Food Labelling: The Right to Know if You’re Eating GMOs

The ‘Public Policy and Governance Review Abroad’, or PPGR Abroad, is a new initiative for 2014. Undertaken in collaborative with exchange students from the Master of Public Policy program at the School of Public Policy and Governance, University of Toronto, it will featured policy insights and analyses direct from Berlin and Paris.

Margaret Campbell

After a year of public campaigning, teen activist Rachel Parent will finally get her meeting with Minister of Health Rona Ambrose to discuss the labelling of foods that contain Genetically Modified Organisms (GMOs) in Canada. News that Ambrose will meet with Parent— who started the non-profit Kids Right to Know— comes only weeks after research released by Consumer Reports found that a high percentage of North American food products labelled ‘natural’ actually contain GMOs.

South of the border, recent midterm elections in the United States saw residents of both Colorado and Oregon vote on whether packaged foods containing genetically engineered ingredients should be labelled as such. Both measures were defeated, although narrowly — fewer than 51 per cent of voters cast their ballot against labelling in Oregon. Back in May, Vermont enacted the country’s first law requiring the labelling of food containing GMOs. That law is scheduled to come into effect in 2016.

GMOs are organisms that have had their genes altered to act in an unnatural way, or that contain genes from another organism. In Canada, about 70 per cent of the processed food found in grocery stores includes some genetically engineered ingredient — yet there are no laws in the country requiring that they be labelled to reflect this.

The lack of laws or legislation governing GMOs in Canada has been increasingly criticized by those who link the continued growth and consumption of generically modified crops to skyrocketing allergy rates, immune reactions, and liver problems. Public opinion polls conducted over the past decade have found that between 80 and 90 per cent of Canadians support the labelling of GMO foods.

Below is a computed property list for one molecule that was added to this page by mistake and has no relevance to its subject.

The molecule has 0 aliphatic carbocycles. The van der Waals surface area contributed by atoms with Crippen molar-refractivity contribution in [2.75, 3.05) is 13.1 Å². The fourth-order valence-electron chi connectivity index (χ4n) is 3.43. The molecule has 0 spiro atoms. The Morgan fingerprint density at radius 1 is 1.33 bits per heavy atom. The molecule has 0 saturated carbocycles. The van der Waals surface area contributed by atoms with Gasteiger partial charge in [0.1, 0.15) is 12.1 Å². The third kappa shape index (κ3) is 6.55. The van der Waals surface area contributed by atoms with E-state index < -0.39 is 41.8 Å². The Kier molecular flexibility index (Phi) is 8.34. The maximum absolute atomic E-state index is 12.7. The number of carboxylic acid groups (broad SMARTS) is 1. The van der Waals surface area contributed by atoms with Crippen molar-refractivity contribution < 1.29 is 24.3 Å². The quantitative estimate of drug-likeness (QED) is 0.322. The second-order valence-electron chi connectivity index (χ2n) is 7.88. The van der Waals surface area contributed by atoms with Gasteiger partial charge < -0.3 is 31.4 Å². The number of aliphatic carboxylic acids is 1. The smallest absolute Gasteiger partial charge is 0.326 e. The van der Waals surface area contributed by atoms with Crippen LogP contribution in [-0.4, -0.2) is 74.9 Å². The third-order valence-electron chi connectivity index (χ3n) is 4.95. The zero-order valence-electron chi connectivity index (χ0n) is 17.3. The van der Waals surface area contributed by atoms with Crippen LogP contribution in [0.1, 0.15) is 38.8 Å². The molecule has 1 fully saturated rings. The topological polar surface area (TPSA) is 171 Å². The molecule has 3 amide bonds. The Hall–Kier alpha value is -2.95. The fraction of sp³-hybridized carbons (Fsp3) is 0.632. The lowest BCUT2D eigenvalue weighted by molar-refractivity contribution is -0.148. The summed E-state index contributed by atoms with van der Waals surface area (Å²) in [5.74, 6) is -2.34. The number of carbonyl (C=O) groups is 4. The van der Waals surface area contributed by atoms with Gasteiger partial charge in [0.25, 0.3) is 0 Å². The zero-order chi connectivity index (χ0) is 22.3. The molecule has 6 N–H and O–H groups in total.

NDP Member of Parliament Murray Rankin has recently introduced a motion into the House of Commons calling for the mandatory labelling of all food products containing genetically engineered ingredients. This motion has been endorsed by a wide range of supporters, including Whole Foods, the National Farmer’s Union, and the Canadian Biotechnology Action Network (CBAN). But it remains caught up in the bureaucratic process. When it comes to regulating GMOs, Canada has fallen drastically behind the times.

Internationally, 64 countries already require that genetically modified foods be either labelled, restricted, or banned entirely – including China and South Africa. The European Union has been a world leader in this area, requiring the labelling of all such products since 1997. Regulations are so stringent in the EU that GMO labels are required even if the product is not packaged or does not have detectable traces of GMO in the final product.